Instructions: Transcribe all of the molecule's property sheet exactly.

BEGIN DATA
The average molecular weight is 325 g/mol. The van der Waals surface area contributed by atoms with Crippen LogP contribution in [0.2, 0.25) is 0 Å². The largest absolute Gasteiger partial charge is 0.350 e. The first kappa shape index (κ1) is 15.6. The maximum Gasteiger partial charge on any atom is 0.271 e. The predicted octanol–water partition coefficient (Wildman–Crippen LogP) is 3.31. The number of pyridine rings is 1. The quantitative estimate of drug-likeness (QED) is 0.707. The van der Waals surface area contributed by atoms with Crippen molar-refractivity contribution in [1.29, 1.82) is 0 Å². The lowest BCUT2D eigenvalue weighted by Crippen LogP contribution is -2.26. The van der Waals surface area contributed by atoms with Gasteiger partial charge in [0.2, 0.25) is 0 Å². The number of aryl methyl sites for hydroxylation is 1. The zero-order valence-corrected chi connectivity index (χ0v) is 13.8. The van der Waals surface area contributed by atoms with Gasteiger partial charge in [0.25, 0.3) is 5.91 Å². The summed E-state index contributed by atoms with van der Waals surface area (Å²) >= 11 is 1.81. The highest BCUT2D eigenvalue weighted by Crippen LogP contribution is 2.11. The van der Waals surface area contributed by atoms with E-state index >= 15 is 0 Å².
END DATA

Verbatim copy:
The average molecular weight is 325 g/mol. The van der Waals surface area contributed by atoms with Crippen LogP contribution in [0.2, 0.25) is 0 Å². The largest absolute Gasteiger partial charge is 0.350 e. The first kappa shape index (κ1) is 15.6. The maximum Gasteiger partial charge on any atom is 0.271 e. The predicted octanol–water partition coefficient (Wildman–Crippen LogP) is 3.31. The number of pyridine rings is 1. The quantitative estimate of drug-likeness (QED) is 0.707. The van der Waals surface area contributed by atoms with Crippen molar-refractivity contribution in [1.29, 1.82) is 0 Å². The lowest BCUT2D eigenvalue weighted by Crippen LogP contribution is -2.26. The van der Waals surface area contributed by atoms with Gasteiger partial charge in [0.2, 0.25) is 0 Å². The number of aryl methyl sites for hydroxylation is 1. The zero-order valence-corrected chi connectivity index (χ0v) is 13.8. The van der Waals surface area contributed by atoms with Gasteiger partial charge in [0.25, 0.3) is 5.91 Å². The summed E-state index contributed by atoms with van der Waals surface area (Å²) >= 11 is 1.81. The highest BCUT2D eigenvalue weighted by Crippen LogP contribution is 2.11. The van der Waals surface area contributed by atoms with E-state index >= 15 is 0 Å².